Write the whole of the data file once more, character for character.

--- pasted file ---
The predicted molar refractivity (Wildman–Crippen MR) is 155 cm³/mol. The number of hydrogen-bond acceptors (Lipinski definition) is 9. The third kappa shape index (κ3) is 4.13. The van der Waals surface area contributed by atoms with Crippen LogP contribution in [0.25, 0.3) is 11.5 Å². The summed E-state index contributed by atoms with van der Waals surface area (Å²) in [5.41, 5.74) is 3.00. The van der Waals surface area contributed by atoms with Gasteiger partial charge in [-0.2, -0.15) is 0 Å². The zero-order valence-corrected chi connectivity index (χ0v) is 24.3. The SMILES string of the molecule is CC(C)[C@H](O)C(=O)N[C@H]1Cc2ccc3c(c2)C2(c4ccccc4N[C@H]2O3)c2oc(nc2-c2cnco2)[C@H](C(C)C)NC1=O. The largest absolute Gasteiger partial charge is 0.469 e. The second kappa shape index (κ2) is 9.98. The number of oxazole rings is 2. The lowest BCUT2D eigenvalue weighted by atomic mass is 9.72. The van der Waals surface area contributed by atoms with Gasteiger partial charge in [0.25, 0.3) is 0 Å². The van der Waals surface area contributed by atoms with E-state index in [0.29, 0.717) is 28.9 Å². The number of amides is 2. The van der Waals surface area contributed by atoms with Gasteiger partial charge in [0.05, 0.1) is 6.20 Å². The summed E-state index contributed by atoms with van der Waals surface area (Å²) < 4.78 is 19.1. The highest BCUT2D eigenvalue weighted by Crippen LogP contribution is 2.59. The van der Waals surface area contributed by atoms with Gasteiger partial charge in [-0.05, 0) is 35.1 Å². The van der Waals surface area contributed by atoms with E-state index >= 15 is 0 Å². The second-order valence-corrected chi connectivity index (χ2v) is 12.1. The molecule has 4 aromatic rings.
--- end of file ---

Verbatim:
The predicted molar refractivity (Wildman–Crippen MR) is 155 cm³/mol. The number of hydrogen-bond acceptors (Lipinski definition) is 9. The third kappa shape index (κ3) is 4.13. The van der Waals surface area contributed by atoms with Crippen LogP contribution in [0.25, 0.3) is 11.5 Å². The summed E-state index contributed by atoms with van der Waals surface area (Å²) in [5.41, 5.74) is 3.00. The van der Waals surface area contributed by atoms with Gasteiger partial charge in [-0.2, -0.15) is 0 Å². The zero-order valence-corrected chi connectivity index (χ0v) is 24.3. The SMILES string of the molecule is CC(C)[C@H](O)C(=O)N[C@H]1Cc2ccc3c(c2)C2(c4ccccc4N[C@H]2O3)c2oc(nc2-c2cnco2)[C@H](C(C)C)NC1=O. The largest absolute Gasteiger partial charge is 0.469 e. The second kappa shape index (κ2) is 9.98. The number of oxazole rings is 2. The lowest BCUT2D eigenvalue weighted by atomic mass is 9.72. The van der Waals surface area contributed by atoms with Gasteiger partial charge in [0.25, 0.3) is 0 Å². The van der Waals surface area contributed by atoms with E-state index in [0.29, 0.717) is 28.9 Å². The number of amides is 2. The van der Waals surface area contributed by atoms with Gasteiger partial charge in [0.05, 0.1) is 6.20 Å². The summed E-state index contributed by atoms with van der Waals surface area (Å²) < 4.78 is 19.1. The highest BCUT2D eigenvalue weighted by Crippen LogP contribution is 2.59. The van der Waals surface area contributed by atoms with Gasteiger partial charge in [-0.05, 0) is 35.1 Å². The van der Waals surface area contributed by atoms with E-state index >= 15 is 0 Å². The second-order valence-corrected chi connectivity index (χ2v) is 12.1. The molecule has 4 aromatic rings.